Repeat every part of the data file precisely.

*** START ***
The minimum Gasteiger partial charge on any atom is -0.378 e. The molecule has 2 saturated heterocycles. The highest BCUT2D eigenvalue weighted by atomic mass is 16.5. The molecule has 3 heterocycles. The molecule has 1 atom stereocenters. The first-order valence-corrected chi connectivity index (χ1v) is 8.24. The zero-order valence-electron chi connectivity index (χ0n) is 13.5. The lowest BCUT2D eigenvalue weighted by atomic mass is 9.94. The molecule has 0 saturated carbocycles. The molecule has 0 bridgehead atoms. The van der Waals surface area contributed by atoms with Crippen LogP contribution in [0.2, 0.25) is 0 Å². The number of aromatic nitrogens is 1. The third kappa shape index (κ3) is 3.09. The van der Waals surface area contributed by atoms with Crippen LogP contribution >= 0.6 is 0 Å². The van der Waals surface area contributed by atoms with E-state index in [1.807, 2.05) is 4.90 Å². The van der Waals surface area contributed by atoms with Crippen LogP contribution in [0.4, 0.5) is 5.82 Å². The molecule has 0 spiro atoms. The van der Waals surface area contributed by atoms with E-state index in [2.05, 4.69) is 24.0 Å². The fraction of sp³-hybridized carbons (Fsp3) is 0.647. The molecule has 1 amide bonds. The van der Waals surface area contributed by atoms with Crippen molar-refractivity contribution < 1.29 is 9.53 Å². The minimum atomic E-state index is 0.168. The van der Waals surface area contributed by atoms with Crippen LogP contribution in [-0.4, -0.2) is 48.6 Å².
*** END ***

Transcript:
The minimum Gasteiger partial charge on any atom is -0.378 e. The molecule has 2 saturated heterocycles. The highest BCUT2D eigenvalue weighted by atomic mass is 16.5. The molecule has 3 heterocycles. The molecule has 1 atom stereocenters. The first-order valence-corrected chi connectivity index (χ1v) is 8.24. The zero-order valence-electron chi connectivity index (χ0n) is 13.5. The lowest BCUT2D eigenvalue weighted by atomic mass is 9.94. The molecule has 0 saturated carbocycles. The molecule has 0 bridgehead atoms. The van der Waals surface area contributed by atoms with Crippen LogP contribution in [0.2, 0.25) is 0 Å². The number of aromatic nitrogens is 1. The third kappa shape index (κ3) is 3.09. The van der Waals surface area contributed by atoms with Crippen LogP contribution >= 0.6 is 0 Å². The van der Waals surface area contributed by atoms with E-state index in [1.807, 2.05) is 4.90 Å². The van der Waals surface area contributed by atoms with Crippen LogP contribution in [0.4, 0.5) is 5.82 Å². The molecule has 0 spiro atoms. The van der Waals surface area contributed by atoms with E-state index in [2.05, 4.69) is 24.0 Å². The fraction of sp³-hybridized carbons (Fsp3) is 0.647. The molecule has 1 amide bonds. The van der Waals surface area contributed by atoms with Crippen molar-refractivity contribution < 1.29 is 9.53 Å². The minimum atomic E-state index is 0.168. The van der Waals surface area contributed by atoms with Crippen LogP contribution in [-0.4, -0.2) is 48.6 Å².